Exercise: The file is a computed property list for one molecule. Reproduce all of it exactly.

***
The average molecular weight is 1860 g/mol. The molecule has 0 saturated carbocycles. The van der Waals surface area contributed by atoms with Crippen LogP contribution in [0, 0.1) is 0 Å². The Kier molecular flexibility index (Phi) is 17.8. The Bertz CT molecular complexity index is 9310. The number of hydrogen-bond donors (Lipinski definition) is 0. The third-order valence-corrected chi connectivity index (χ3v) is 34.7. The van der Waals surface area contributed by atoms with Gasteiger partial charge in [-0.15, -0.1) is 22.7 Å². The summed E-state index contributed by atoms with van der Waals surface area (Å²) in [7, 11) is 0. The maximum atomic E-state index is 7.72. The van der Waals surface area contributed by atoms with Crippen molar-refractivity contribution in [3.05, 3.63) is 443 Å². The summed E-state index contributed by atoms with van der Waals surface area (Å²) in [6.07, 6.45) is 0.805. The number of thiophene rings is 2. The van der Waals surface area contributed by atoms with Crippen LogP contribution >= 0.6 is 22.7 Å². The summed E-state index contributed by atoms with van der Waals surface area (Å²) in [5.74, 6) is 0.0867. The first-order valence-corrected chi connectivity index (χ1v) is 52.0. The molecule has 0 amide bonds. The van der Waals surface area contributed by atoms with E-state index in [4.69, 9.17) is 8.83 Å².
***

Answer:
The average molecular weight is 1860 g/mol. The molecule has 0 saturated carbocycles. The van der Waals surface area contributed by atoms with Crippen LogP contribution in [0, 0.1) is 0 Å². The Kier molecular flexibility index (Phi) is 17.8. The Bertz CT molecular complexity index is 9310. The number of hydrogen-bond donors (Lipinski definition) is 0. The third-order valence-corrected chi connectivity index (χ3v) is 34.7. The van der Waals surface area contributed by atoms with Gasteiger partial charge in [-0.15, -0.1) is 22.7 Å². The summed E-state index contributed by atoms with van der Waals surface area (Å²) in [7, 11) is 0. The maximum atomic E-state index is 7.72. The van der Waals surface area contributed by atoms with Crippen molar-refractivity contribution in [3.05, 3.63) is 443 Å². The summed E-state index contributed by atoms with van der Waals surface area (Å²) in [6.07, 6.45) is 0.805. The number of thiophene rings is 2. The van der Waals surface area contributed by atoms with Crippen LogP contribution >= 0.6 is 22.7 Å². The summed E-state index contributed by atoms with van der Waals surface area (Å²) in [5.74, 6) is 0.0867. The first-order valence-corrected chi connectivity index (χ1v) is 52.0. The molecule has 0 amide bonds. The van der Waals surface area contributed by atoms with E-state index in [4.69, 9.17) is 8.83 Å².